Meet Klara Sotonova: Her Czech family recipes make for popular US cookies
Accents: The voices of your immigrant neighbors in the Berkshires
For Klara Sotonova’s parents in the Czech Republic, 20,000 koruna was a lot of money. The equivalent of about $800, they had saved that sum for when their daughter would get married. And at 19, a wedding was more or less what was expected of her. Preferably soon.
Instead, Klara asked for that money to buy a plane ticket to America. It was 10 years after the Velvet Revolution of 1989, the events that ended communism in what was then still Czechoslovakia. Many young people were leaving.
“Pretty much half of my school class is abroad,” she says in her bakery in Lee where every day large quantities of Klara’s Gourmet Cookies come out of the ovens. “I remember that during communism everything was dark, gray, kind of sad. Things were changing but not very fast. For young people there were no job opportunities.”
So when a friend told her about a job at a summer camp in the Berkshires and her parents Pepa and Milena emptied the bridal account they’d saved up for her, Klara was on her way.
She grew up in Chrudim, a small provincial town: “I was a country girl, not even comfortable going to Prague! And there I was on a plane to New York, thinking ‘what the heck are you doing?’”
She did not speak any functional English: “They taught us a lot of grammar in school, but no conversation.”
It made her introduction to New York not a happy one.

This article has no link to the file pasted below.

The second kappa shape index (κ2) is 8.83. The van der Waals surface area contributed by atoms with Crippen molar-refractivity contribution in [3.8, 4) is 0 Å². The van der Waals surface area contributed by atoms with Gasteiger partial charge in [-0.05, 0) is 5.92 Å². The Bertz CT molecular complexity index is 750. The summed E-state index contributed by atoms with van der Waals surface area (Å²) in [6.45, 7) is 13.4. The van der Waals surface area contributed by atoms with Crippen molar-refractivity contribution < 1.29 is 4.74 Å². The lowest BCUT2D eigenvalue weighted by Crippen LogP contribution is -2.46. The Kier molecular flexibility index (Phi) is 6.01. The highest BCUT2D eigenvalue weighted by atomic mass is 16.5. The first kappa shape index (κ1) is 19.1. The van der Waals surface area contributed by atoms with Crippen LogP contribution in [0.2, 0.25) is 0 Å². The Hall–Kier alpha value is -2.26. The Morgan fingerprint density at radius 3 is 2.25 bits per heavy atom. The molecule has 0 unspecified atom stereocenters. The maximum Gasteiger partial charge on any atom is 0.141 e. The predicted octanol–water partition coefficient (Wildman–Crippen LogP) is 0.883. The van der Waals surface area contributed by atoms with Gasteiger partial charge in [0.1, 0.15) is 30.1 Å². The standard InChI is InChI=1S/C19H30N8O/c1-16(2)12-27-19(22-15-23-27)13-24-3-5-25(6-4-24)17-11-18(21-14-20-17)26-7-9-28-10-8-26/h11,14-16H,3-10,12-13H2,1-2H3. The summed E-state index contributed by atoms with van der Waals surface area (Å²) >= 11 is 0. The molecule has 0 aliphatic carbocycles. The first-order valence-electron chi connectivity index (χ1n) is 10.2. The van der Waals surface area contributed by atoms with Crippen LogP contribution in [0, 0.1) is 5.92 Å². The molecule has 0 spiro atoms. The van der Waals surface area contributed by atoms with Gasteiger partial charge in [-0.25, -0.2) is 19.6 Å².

“That was the worst night of my life,” Klara says, even now still shaking her head. “All the sirens, all the chaos. Not understanding what anybody said made it even more scary.”
Today her American English is fluent, but recalling the stress of that first day in New York brings out her Czech accent stronger: “Somehow I took right subway, got to Port Authority and found bus to Great Barrington.”
There, at Camp Eisner, her pre-arranged kitchen job was waiting. The Berkshire Hills and open spaces reminded her of home. She basically never left the Berkshires since. And never stopped working really hard.
She held four jobs to finance going to Berkshire Community College. She worked at Four Brothers Pizza, Great Barrington Bagel and Camp Eisner.
“And I cleaned two houses. That was a lot of work, but I’ve always been smart with my money so I could pay off each semester out of my savings and after I was done I was free of loans.”
And then came Christmas 2005.
Klara baked some cookies from old family recipes and gave them to friends as holiday gifts. People raved about them.
“Well, first I made the Vanilla Walnut Crescents for Jefferson,” Klara backtracks, laughing. “And that kind of sealed the deal.”
Jefferson Diller from Great Barrington, a chef, became Klara’s husband. Together they started Klara’s Gourmet Cookies, based on about 15 recipes from her mother, grandmother and various aunts back in the old country.
The business has been expanding ever since. Some 3,000 retail clients from as close by as Guido’s and Big Y and as far as California, Puerto Rico and Canada keep the ovens on Railroad Street in Lee busy. Now 36, Klara is working baker’s hours, her days starting at 3 a.m.
When she was little, their daughter Mika, 6, would often be carried in a baby backpack while mom and dad were cleaning up the bakery.
“Baking has always been something I enjoyed doing, but definitely not something I went to school for,” Klara says. “I am a self-taught baker.”
She feels she has proven herself worthy of the 20,000 Czech koruna her parents gave her at 19.
“There were a lot of people in the Czech Republic, friends and some family members, that really doubted I could make it here. So it’s a really cool feeling what I accomplished.”
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